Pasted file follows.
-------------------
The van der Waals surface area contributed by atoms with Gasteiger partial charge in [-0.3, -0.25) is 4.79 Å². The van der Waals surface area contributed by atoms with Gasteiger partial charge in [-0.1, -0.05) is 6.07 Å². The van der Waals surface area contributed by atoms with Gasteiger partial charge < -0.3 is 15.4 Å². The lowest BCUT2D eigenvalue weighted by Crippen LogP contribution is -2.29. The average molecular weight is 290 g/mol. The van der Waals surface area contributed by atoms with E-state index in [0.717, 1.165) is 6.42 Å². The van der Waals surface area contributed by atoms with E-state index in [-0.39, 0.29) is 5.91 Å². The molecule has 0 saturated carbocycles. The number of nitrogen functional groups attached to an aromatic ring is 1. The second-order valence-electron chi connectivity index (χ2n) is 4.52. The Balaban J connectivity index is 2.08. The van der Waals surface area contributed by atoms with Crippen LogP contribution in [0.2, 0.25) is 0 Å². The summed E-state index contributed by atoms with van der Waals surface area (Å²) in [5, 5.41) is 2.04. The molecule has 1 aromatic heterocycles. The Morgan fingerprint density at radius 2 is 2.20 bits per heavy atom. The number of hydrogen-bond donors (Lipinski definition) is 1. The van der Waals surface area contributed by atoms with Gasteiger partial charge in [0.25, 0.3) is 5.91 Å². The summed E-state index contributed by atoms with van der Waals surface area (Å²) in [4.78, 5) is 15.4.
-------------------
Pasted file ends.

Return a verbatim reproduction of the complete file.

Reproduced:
The van der Waals surface area contributed by atoms with Gasteiger partial charge in [-0.3, -0.25) is 4.79 Å². The van der Waals surface area contributed by atoms with Gasteiger partial charge in [-0.1, -0.05) is 6.07 Å². The van der Waals surface area contributed by atoms with Gasteiger partial charge < -0.3 is 15.4 Å². The lowest BCUT2D eigenvalue weighted by Crippen LogP contribution is -2.29. The average molecular weight is 290 g/mol. The van der Waals surface area contributed by atoms with E-state index in [0.717, 1.165) is 6.42 Å². The van der Waals surface area contributed by atoms with E-state index in [-0.39, 0.29) is 5.91 Å². The molecule has 0 saturated carbocycles. The number of nitrogen functional groups attached to an aromatic ring is 1. The second-order valence-electron chi connectivity index (χ2n) is 4.52. The Balaban J connectivity index is 2.08. The van der Waals surface area contributed by atoms with Crippen LogP contribution in [0.2, 0.25) is 0 Å². The summed E-state index contributed by atoms with van der Waals surface area (Å²) in [5, 5.41) is 2.04. The molecule has 1 aromatic heterocycles. The Morgan fingerprint density at radius 2 is 2.20 bits per heavy atom. The number of hydrogen-bond donors (Lipinski definition) is 1. The van der Waals surface area contributed by atoms with Gasteiger partial charge in [0.25, 0.3) is 5.91 Å². The summed E-state index contributed by atoms with van der Waals surface area (Å²) in [4.78, 5) is 15.4.